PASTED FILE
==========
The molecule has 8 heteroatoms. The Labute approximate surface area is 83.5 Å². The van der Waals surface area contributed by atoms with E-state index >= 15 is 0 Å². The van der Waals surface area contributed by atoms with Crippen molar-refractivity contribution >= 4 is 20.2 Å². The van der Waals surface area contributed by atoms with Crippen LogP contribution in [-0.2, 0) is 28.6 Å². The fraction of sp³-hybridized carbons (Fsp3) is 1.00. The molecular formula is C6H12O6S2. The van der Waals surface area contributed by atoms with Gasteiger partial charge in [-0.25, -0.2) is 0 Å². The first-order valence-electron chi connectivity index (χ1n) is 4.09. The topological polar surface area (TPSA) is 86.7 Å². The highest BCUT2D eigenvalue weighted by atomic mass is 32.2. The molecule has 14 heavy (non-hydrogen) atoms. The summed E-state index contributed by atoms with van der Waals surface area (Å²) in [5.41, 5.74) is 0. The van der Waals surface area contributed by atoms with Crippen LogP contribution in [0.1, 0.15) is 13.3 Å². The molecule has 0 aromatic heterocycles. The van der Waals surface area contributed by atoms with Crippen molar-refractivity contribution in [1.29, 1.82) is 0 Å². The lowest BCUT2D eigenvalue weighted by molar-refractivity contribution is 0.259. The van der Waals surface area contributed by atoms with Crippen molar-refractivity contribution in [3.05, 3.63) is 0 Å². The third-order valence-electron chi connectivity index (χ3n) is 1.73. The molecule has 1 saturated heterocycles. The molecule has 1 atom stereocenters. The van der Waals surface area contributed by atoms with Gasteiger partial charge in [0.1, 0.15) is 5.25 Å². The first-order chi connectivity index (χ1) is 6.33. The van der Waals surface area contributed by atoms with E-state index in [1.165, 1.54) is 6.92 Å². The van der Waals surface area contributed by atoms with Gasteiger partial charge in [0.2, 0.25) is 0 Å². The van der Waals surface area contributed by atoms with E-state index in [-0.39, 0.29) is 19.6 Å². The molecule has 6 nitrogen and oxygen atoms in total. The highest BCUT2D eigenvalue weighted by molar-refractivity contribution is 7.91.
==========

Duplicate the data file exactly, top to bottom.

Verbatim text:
The molecule has 8 heteroatoms. The Labute approximate surface area is 83.5 Å². The van der Waals surface area contributed by atoms with E-state index >= 15 is 0 Å². The van der Waals surface area contributed by atoms with Crippen molar-refractivity contribution >= 4 is 20.2 Å². The van der Waals surface area contributed by atoms with Crippen LogP contribution in [-0.2, 0) is 28.6 Å². The fraction of sp³-hybridized carbons (Fsp3) is 1.00. The molecular formula is C6H12O6S2. The van der Waals surface area contributed by atoms with Gasteiger partial charge in [-0.25, -0.2) is 0 Å². The first-order valence-electron chi connectivity index (χ1n) is 4.09. The topological polar surface area (TPSA) is 86.7 Å². The highest BCUT2D eigenvalue weighted by atomic mass is 32.2. The molecule has 14 heavy (non-hydrogen) atoms. The summed E-state index contributed by atoms with van der Waals surface area (Å²) in [5.41, 5.74) is 0. The van der Waals surface area contributed by atoms with Crippen LogP contribution in [0.1, 0.15) is 13.3 Å². The molecule has 0 aromatic heterocycles. The van der Waals surface area contributed by atoms with Crippen molar-refractivity contribution in [1.29, 1.82) is 0 Å². The lowest BCUT2D eigenvalue weighted by molar-refractivity contribution is 0.259. The van der Waals surface area contributed by atoms with Crippen molar-refractivity contribution in [3.05, 3.63) is 0 Å². The third-order valence-electron chi connectivity index (χ3n) is 1.73. The molecule has 1 saturated heterocycles. The molecule has 1 atom stereocenters. The van der Waals surface area contributed by atoms with Gasteiger partial charge in [0.1, 0.15) is 5.25 Å². The first-order chi connectivity index (χ1) is 6.33. The van der Waals surface area contributed by atoms with E-state index in [1.165, 1.54) is 6.92 Å². The van der Waals surface area contributed by atoms with Gasteiger partial charge in [0.2, 0.25) is 0 Å². The van der Waals surface area contributed by atoms with E-state index in [-0.39, 0.29) is 19.6 Å². The molecule has 6 nitrogen and oxygen atoms in total. The highest BCUT2D eigenvalue weighted by molar-refractivity contribution is 7.91.